Hangang River is one of the biggest landmarks in Seoul, if not the biggest, and as such occupies a special place in every Seoulite’s heart. It’s not uncommon for workers and students alike to withdraw to the tranquil banks of the river after work to destress with a mini picnic of chimaek, or for families to bond while spending a sunny day of rest in the parks, complete with any furry members of the family. Hangang Park is somewhere you think of when you grow anxious or worried, a place that promises peace among nature. Among my group of international friends, not many of us hail from cities with a haven of nature so conveniently close by – and therefore, we love Hangang River even more. All winter, we were longing to go visit the park again, though the cold kept us out for months. With the arrival of the spring breeze in Seoul, we finally returned to the banks of the river. Hangang River divides the city of Seoul in half, running through the length of the state; as such, there are many parks near the river, allowing visitors relatively easy access to the river no matter which part of the city they reside in. Though the most well-known park is arguably Yeouido Hangang River Park, my friend and I made the spontaneous decision to visit the river over brunch at Apgujeong-dong; so we ended up visiting the nearest park, Jamwon Hangang River Park.
We simply took a bus ride, which lasted a little over ten minutes, to the park – if you take care to arrive at the bus stop nearest to the park, the walk in is short and easy to navigate. Before entering, there are a smattering of convenience stores too, allowing visitors to buy anything they might need to enjoy their trip, be it food or other items. This is pretty much commonplace at all Hangang Parks, and is something I’ve come to appreciate. I’d never heard of Jamwon Park before, always having visited Yeouido, but this specific location has been gaining a name for itself as of late, due to the opening of the floating Starbucks. Known for being one of the prettiest Starbucks outlets in the whole city, the seats are often full – come early to get one, and you’ll be amazed by the view. The outlet is made up of floor-to-ceiling glass walls, allowing for a perfect glimpse of the river and the fragmentations of light that catch on the water. It’s known to be a good photo spot, and a better experience in person.
The building that houses Starbucks – the Seoul Wave Art Center – is home to many contemporary art pieces. We didn’t visit on that day, but we plan to soon, for art centers are a good way to heal and get one’s mind off things. Nonetheless, the addition of a this cultural visit would make any day out perfect. Though we didn’t manage to visit Starbucks due to being all caffeinated up for the day, Jamwon Park was perfect, especially for my photographer friend. Having arrived just in time for the sunset, my friend managed to take many satisfactory pictures – in her opinion, some of the best she’s ever taken around Seoul, and she’s known to carry her camera with her everywhere she goes. Though I don’t know as much about photography, I’d wager that any avid photographer would have a good time here, as my friend was not the only one there – many of the other park visitors had cameras with them too, some extremely professional-looking.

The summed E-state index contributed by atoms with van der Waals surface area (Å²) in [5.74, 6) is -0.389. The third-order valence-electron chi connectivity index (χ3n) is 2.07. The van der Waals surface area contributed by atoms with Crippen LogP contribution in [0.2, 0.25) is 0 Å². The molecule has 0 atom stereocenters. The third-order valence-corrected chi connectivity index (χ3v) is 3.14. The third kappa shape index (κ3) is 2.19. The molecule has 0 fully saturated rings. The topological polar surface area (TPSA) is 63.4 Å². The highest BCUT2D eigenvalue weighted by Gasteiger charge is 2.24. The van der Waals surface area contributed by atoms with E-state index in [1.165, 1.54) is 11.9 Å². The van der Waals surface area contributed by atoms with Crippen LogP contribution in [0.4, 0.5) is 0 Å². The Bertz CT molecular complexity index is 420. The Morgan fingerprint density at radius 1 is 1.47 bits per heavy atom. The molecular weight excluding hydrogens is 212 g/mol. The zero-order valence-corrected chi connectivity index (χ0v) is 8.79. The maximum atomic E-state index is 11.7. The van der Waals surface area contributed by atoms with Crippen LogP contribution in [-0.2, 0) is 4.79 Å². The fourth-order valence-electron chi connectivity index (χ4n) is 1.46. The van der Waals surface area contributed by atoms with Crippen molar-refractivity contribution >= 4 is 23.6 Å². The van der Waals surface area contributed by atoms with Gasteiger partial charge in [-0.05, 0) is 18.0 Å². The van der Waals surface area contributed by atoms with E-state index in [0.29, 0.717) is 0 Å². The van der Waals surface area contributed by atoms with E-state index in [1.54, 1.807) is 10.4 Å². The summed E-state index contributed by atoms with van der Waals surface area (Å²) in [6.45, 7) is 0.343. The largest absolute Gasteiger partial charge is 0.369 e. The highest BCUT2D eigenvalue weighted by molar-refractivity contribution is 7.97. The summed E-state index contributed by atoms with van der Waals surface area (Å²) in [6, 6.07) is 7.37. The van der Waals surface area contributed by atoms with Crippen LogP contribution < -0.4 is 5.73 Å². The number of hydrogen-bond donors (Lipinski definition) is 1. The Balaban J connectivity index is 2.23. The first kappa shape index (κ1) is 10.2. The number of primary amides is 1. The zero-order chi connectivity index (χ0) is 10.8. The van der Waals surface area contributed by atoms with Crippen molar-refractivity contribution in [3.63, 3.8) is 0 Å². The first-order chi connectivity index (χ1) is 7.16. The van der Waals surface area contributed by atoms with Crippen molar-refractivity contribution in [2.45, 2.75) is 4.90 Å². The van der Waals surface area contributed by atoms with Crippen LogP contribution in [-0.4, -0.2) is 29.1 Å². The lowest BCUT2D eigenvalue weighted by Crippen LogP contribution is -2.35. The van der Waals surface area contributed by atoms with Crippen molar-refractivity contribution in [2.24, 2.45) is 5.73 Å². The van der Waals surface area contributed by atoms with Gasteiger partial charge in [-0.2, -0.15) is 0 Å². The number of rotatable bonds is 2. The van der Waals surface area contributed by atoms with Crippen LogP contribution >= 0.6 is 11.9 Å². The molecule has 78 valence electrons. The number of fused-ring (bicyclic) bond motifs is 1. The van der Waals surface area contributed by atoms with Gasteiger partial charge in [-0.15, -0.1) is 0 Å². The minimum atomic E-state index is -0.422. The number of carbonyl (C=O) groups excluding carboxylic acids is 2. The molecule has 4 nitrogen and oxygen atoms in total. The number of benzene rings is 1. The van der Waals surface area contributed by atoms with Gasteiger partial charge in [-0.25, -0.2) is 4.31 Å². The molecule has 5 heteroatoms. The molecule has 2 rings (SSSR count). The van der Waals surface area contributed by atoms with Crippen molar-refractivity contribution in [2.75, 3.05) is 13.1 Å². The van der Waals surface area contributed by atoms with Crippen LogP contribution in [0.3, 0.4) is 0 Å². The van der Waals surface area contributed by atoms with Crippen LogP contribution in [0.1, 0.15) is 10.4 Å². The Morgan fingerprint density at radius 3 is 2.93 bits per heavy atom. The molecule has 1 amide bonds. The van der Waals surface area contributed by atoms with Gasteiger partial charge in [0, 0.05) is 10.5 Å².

Spring is the perfect time to visit the river, as the park is in full bloom; we unfortunately missed cherry blossom season, but were just in time to catch the brightly-coloured tulips. The light, cool breeze characteristic of spring also makes the experience pleasant, though as the sun sets, it can turn frigid if you’re not wearing enough layers (speaking from experience, here). Though I’m not as good or as serious a photographer as my friend is, I found my camera roll on my phone full of pictures from the riverbanks, as everything is picturesque in full bloom.
There were many cyclists and joggers at the park – I daresay anyone who has ever been to any Hangang Park knows about the great bike-renting facilities available at each park, and anyone familiar with Seoul City will know that it’s just as easy to rent a bike or an electric scooter anywhere else. Some people ride in on the rented city bikes, though some models like the tandem bikes are exclusive to Hangang Park’s facility only. The park is wide and big enough to cycle to your heart’s desire and forget all your worries. On our stroll through the park, we also noticed that a huge swimming facility seems to be in the works; though we don’t know when it will be completed and when we’ll be able to set foot in a public swimming pool again, it’s nice to see a new facility being built for park visitor’s convenience in the future. Though I really wanted to stay for a picnic dinner, I clearly wasn’t dressed for the occasion – and so we departed early in the night for dinner elsewhere. I’ll be back for it this summer, though – appropriately dressed and with a camera ready.